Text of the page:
newly re-issued on Phillips. Remo Mazzetti's first version I find far too
fussy and finicky and Leonard Slatkin, who conducts the RCA recording of
it, has no Mahler style to speak of. The only recording of the, even more
fussy, Clinton Carpenter version is hard to find and unremarkably performed.
But the fascinating Joe Wheeler score will soon become even more widely available
and I look forward to that. Maybe we can persuade Rattle to record that too.
and Colin Anderson adds:-
Given the number of Mahler conductors who do not conduct the whole of No.10,
a performance or recording of it remains an event. Rattle's second recording
emanates from two live performances given last September in Berlin's
Philharmonie. There is little trace of an audience except in the positive
sense of it concentrating on rather special music-making.
These concerts took place shortly after Rattle had been confirmed as the
Berlin Philharmonic's next Music Director (from 2002). This news, the rarity
of playing this Symphony and the stimulus of playing it for someone who knows
it so intimately have combined for a richly intense rendition. I must get
my one gripe out of the way now. I'm surprised and disappointed that Rattle
does not use antiphonal violins - which tends to be his preference anyway.
Such an arrangement would have opened up the sound picture - as it does,
in this Symphony, in Mark Wigglesworth's interpretation issued as the cover
CD for Volume II/Number 12 of the BBC Music Magazine (in 1994). But that
recording, just like the wonderful Jean Martinon/Chicago SO taping, isn't
generally available (the Martinon's in a big set available only from the
CSO). No easier to find is Kurt Sanderling's Berlin Classics version which
I bought just a few months ago second-hand.
All these conductors use one or other of Deryck Cooke's Performing Versions.
There have been other attempts to `complete' Mahler 10. Two Americans, Remo
Mazzetti and Clinton Carpenter, have done so (respectively recorded by Leonard
Slatkin and Harold Farberman). (Mazzetti has now withdrawn his attempt but
a new version from him is expected soon.) But Cooke did enough to make Mahler's
music performable and Rattle (rightly) remains with him for his second recording
(making emendations of his own to a score also influenced by Berthold Goldschmidt
- who conducted the first performance of Cooke 1 in the 'sixties - and Colin
and David Matthews).
Eugene Ormandy made the very first recording (CBS now Sony) and I remember
being totally convinced by the five movements - they all sounded like Mahler!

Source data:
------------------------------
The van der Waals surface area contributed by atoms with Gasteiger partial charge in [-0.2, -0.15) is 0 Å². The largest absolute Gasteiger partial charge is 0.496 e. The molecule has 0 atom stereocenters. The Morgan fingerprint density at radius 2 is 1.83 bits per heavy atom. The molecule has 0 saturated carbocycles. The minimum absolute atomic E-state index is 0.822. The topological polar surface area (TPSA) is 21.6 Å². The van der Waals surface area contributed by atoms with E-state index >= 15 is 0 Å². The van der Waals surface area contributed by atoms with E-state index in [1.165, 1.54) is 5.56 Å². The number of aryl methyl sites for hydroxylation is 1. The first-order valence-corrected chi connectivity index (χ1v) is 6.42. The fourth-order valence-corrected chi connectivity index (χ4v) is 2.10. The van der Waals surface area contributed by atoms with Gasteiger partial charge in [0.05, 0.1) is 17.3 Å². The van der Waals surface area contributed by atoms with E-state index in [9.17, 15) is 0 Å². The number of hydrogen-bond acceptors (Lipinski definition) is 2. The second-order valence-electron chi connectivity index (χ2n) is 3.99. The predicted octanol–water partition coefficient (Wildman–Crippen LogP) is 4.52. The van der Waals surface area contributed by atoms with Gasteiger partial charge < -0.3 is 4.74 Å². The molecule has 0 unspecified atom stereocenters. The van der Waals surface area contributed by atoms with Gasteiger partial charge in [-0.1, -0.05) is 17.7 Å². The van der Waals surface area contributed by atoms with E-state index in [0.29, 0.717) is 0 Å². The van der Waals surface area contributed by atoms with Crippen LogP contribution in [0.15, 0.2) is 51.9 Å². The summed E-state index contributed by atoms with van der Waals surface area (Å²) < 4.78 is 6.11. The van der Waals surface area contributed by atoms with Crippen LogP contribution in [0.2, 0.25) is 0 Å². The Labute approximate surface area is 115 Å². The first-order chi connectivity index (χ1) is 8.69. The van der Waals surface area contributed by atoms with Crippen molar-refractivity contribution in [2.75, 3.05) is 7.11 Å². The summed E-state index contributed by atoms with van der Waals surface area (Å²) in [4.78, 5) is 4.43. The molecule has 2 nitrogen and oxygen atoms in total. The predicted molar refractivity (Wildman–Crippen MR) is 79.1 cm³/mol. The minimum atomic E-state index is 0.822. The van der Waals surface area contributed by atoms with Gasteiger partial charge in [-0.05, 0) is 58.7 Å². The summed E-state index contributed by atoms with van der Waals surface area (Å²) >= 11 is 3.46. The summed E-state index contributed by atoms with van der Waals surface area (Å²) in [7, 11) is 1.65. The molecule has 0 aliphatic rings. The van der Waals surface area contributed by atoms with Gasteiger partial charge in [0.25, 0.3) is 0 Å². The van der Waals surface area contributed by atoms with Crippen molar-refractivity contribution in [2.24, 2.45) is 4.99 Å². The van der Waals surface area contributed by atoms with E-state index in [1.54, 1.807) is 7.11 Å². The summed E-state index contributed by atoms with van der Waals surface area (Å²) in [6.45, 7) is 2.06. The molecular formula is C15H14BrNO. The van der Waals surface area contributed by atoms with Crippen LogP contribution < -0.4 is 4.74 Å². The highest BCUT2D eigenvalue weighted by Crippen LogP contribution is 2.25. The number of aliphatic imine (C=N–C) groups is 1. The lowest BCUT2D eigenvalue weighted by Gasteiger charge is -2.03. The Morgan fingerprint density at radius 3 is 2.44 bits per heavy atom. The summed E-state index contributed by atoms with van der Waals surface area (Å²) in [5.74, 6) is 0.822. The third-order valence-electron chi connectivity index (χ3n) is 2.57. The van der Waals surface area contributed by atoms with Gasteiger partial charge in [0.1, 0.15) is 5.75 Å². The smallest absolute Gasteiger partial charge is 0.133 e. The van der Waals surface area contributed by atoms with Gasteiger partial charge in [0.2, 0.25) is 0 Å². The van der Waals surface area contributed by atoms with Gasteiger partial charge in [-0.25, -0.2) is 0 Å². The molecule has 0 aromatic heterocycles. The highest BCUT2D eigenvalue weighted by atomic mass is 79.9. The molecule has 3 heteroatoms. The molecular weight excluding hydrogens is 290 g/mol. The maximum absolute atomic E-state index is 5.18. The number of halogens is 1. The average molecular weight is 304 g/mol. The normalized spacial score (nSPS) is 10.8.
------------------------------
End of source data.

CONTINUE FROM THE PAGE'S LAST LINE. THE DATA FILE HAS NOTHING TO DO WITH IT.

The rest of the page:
While wondering if Philips will ever put Wyn Morris's first recording of
Cooke 2 on CD, Rattle's new version competes with his own Bournemouth SO
taping [also EMI], Chailly's [Decca] and Slatkin's of the Mazzetti [RCA].
I wouldn't want to be without any of the recordings I've mentioned, but Rattle
brings a special identification, a total belief, to this music that answers
any doubts there might be about performing this unfinished symphony.
To experienced Mahler 10 listeners, I don't think Rattle necessarily brings
an interpretation radically different to others (or that he has changed
dramatically from his earlier self). He does though bring a profound
understanding, and love, to this music, and conducts without apology for
Mahler 10 existing. He has inspired the BPO to some wonderful playing -
particularly fine solo wind and brass playing - in which the orchestra seem
totally committed by the music and one senses all the players have really
understood their individual roles in the enterprise.
This is a performance where every accent, trill and instrumental interjection
means something. The beauty and sheen of the strings, the beautiful flute-playing
in one of Mahler's longest and most poignant melodies [5: 2'13"-3'42"], Rattle's
control of the multi-tempo second movement, and his ability to obtain some
magical pianissimos all add up to a special performance. The close, vivid
recording is very fine: the performers' intensity and concentration is palpable.
Rattle's is a 5-star performance because of his unflinching belief in the
music - he knows every contour of it. He's obviously convinced the Berlin
Phil of Mahler 10's worth and anyone looking for a library version now has
it. I shall add Rattle to the others for each has something to say about
music that continues to evolve.
See also Tony Duggan's comparative
reviews of the Mahler Symphonies